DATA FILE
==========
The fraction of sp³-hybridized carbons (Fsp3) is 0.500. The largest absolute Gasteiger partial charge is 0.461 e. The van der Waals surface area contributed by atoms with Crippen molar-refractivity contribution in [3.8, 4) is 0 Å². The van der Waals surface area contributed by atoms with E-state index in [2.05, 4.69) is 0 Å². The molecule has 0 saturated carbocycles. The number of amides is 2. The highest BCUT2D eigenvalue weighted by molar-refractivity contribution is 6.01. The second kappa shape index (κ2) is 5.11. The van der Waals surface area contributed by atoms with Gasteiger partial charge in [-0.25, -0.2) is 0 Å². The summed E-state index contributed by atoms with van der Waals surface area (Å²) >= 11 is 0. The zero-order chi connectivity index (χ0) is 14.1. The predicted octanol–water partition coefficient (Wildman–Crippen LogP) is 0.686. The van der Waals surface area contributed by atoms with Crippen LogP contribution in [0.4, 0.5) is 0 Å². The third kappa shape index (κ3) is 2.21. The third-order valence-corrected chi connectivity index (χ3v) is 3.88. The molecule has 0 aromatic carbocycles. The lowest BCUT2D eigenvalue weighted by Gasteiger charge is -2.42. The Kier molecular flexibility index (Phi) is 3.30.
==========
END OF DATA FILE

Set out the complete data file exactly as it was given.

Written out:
The fraction of sp³-hybridized carbons (Fsp3) is 0.500. The largest absolute Gasteiger partial charge is 0.461 e. The van der Waals surface area contributed by atoms with Crippen molar-refractivity contribution in [3.8, 4) is 0 Å². The van der Waals surface area contributed by atoms with E-state index in [2.05, 4.69) is 0 Å². The molecule has 0 saturated carbocycles. The number of amides is 2. The highest BCUT2D eigenvalue weighted by molar-refractivity contribution is 6.01. The second kappa shape index (κ2) is 5.11. The van der Waals surface area contributed by atoms with Gasteiger partial charge in [-0.25, -0.2) is 0 Å². The summed E-state index contributed by atoms with van der Waals surface area (Å²) >= 11 is 0. The zero-order chi connectivity index (χ0) is 14.1. The predicted octanol–water partition coefficient (Wildman–Crippen LogP) is 0.686. The van der Waals surface area contributed by atoms with Crippen LogP contribution in [0.4, 0.5) is 0 Å². The third kappa shape index (κ3) is 2.21. The third-order valence-corrected chi connectivity index (χ3v) is 3.88. The molecule has 0 aromatic carbocycles. The lowest BCUT2D eigenvalue weighted by Gasteiger charge is -2.42. The Kier molecular flexibility index (Phi) is 3.30.